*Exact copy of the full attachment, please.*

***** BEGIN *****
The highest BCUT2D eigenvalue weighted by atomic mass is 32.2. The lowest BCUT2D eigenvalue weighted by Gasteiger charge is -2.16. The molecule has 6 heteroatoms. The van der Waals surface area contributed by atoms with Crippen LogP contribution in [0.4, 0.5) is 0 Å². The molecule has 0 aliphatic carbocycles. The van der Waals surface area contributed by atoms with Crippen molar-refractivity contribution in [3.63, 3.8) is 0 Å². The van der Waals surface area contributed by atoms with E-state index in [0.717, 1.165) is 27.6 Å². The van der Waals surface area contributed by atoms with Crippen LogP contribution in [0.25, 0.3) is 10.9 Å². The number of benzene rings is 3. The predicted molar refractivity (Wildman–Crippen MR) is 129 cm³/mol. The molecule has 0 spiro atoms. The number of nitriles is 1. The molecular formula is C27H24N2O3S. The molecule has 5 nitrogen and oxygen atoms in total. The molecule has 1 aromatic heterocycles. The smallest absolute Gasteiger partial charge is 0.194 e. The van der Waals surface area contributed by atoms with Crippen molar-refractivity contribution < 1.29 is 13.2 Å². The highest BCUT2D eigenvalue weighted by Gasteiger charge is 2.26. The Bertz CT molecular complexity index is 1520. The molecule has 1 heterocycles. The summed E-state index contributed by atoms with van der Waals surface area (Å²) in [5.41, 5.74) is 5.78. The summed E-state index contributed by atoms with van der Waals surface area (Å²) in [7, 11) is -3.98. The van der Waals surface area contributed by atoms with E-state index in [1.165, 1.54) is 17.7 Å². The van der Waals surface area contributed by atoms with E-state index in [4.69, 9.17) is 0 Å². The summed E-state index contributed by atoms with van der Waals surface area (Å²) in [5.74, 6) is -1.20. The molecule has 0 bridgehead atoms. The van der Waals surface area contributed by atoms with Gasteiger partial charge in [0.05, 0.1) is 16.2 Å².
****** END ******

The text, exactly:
The highest BCUT2D eigenvalue weighted by atomic mass is 32.2. The lowest BCUT2D eigenvalue weighted by Gasteiger charge is -2.16. The molecule has 6 heteroatoms. The van der Waals surface area contributed by atoms with Crippen LogP contribution in [0.4, 0.5) is 0 Å². The molecule has 0 aliphatic carbocycles. The van der Waals surface area contributed by atoms with Crippen molar-refractivity contribution in [3.63, 3.8) is 0 Å². The van der Waals surface area contributed by atoms with E-state index in [0.717, 1.165) is 27.6 Å². The van der Waals surface area contributed by atoms with Crippen LogP contribution in [0.25, 0.3) is 10.9 Å². The number of benzene rings is 3. The predicted molar refractivity (Wildman–Crippen MR) is 129 cm³/mol. The molecule has 0 spiro atoms. The number of nitriles is 1. The molecular formula is C27H24N2O3S. The molecule has 5 nitrogen and oxygen atoms in total. The molecule has 1 aromatic heterocycles. The smallest absolute Gasteiger partial charge is 0.194 e. The van der Waals surface area contributed by atoms with Crippen molar-refractivity contribution < 1.29 is 13.2 Å². The highest BCUT2D eigenvalue weighted by Gasteiger charge is 2.26. The Bertz CT molecular complexity index is 1520. The molecule has 1 heterocycles. The summed E-state index contributed by atoms with van der Waals surface area (Å²) in [5.41, 5.74) is 5.78. The summed E-state index contributed by atoms with van der Waals surface area (Å²) in [7, 11) is -3.98. The van der Waals surface area contributed by atoms with E-state index in [1.165, 1.54) is 17.7 Å². The van der Waals surface area contributed by atoms with E-state index in [4.69, 9.17) is 0 Å². The summed E-state index contributed by atoms with van der Waals surface area (Å²) in [5.74, 6) is -1.20. The molecule has 0 bridgehead atoms. The van der Waals surface area contributed by atoms with Gasteiger partial charge in [0.05, 0.1) is 16.2 Å².